Annuities suffer from a framing problem, survey suggests

Research indicates that presenting a strategy goes a long way toward stimulating interest among clients

Annuities suffer from a framing problem, survey suggests

There’s a divergence between what consumers think of annuities and what their advisors are telling them when it comes to retirement income solutions, according to a survey conducted by Greenwald & Associates and CANNEX.

The fifth annual Guaranteed Lifetime Income Survey marked the first time researchers drew responses from both advisors and consumers. As reported by InsuranceNewsNet Magazine, participating consumers have a strong interest in guaranteed lifetime income, with two thirds saying they saw high value in having that on top of their government-provided pension.

Despite holding that view, however, some participants still react negatively at the mention of the word “annuity.” According to the research, 35% of consumers would be less interested in a product offering guaranteed income if it were labelled as an annuity compared to if they were offered an unnamed product with the same benefits.

The finding suggests that advisors must rely on communication and education to dispel any confusion over annuities, said Cannex Head of Annuity Research Tamiko Toland.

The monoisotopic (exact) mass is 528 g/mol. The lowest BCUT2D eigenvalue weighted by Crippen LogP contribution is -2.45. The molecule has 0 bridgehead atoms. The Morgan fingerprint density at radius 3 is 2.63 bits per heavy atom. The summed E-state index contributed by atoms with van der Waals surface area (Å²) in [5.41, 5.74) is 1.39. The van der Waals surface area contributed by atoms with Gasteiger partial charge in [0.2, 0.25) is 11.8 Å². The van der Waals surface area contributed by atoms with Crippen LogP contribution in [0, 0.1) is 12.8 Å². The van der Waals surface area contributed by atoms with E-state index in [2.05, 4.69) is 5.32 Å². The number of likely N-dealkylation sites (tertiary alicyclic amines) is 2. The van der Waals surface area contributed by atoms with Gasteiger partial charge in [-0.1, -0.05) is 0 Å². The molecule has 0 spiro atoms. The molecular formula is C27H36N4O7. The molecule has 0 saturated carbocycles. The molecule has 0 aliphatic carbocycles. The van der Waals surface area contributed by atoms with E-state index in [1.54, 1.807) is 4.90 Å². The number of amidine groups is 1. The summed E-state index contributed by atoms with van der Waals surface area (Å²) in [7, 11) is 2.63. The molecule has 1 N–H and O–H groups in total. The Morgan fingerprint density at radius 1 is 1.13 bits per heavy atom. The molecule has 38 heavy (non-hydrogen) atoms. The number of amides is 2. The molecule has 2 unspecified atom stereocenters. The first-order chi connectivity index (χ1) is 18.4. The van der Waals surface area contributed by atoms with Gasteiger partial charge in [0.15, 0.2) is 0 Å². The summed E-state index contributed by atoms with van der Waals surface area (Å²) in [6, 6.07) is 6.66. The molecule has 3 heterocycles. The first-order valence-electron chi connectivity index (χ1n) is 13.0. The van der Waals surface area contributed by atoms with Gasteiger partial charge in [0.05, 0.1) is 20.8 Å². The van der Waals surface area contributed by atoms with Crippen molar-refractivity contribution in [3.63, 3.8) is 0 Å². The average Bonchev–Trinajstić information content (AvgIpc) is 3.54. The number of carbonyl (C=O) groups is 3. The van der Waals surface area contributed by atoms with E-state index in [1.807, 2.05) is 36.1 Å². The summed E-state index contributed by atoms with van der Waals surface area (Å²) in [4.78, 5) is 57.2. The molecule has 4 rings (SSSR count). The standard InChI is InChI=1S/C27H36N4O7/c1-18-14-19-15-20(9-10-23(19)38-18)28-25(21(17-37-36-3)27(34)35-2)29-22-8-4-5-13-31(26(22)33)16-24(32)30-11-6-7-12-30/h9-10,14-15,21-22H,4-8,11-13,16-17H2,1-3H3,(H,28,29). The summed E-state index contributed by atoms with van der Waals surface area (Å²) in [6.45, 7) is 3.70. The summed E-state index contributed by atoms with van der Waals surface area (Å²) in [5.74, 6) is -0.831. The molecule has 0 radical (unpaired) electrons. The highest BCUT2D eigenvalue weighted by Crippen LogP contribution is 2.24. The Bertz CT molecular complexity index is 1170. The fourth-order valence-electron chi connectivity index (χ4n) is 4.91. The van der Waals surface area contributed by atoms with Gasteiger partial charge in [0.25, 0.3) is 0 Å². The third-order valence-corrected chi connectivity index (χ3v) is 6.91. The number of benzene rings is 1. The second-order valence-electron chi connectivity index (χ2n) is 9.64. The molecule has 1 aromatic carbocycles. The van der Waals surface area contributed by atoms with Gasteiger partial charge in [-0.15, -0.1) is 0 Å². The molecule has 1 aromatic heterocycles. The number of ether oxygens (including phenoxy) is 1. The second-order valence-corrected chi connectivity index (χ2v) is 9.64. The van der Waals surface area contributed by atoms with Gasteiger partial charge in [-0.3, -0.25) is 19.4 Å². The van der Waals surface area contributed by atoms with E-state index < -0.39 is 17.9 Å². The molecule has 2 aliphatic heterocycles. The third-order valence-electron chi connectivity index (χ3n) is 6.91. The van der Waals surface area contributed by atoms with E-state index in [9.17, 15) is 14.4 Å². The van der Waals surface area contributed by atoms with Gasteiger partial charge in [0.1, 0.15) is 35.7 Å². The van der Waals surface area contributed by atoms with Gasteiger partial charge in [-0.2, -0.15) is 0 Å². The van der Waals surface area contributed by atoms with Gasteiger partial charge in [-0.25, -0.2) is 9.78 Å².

“I think one of the confusing aspects of these products is that they actually provide a set of different values based on what the client is looking for,” she told the publication. “Sometimes they’re sold more as a bond alternative. Sometimes they’re sold purely for income.”

Toland noted that consumers actually appreciate the features of annuities, but have an ingrained negative reaction to the term “annuity” because of negative information they may have received from peers or the media.

That view was echoed by study director Doug Kincaid of Greenwald & Associates, who recommended that annuities be framed as a strategy.

“When we talk about it as a product — especially as an annuity — you start to see consumers’ interest in it chip away as people get more skittish,” he said.

According to Kincaid, the researchers guided consumers they polled through a “floor plan” of determining their retirement expenses, determining how much they could cover through Social Security, and then obtaining a product that provides income to cover the difference. At the end of the exercise, they find that they have money left over to invest or spend as they want.

“What we saw is a large amount of interest from the consumers we surveyed — 71% said that seemed to be a good strategy for them,” Kincaid said. “When you’re shown exactly what an annuity does and it gives you this guarantee throughout retirement, all of a sudden consumers are really on board with annuities and interested in what annuities can do for them.”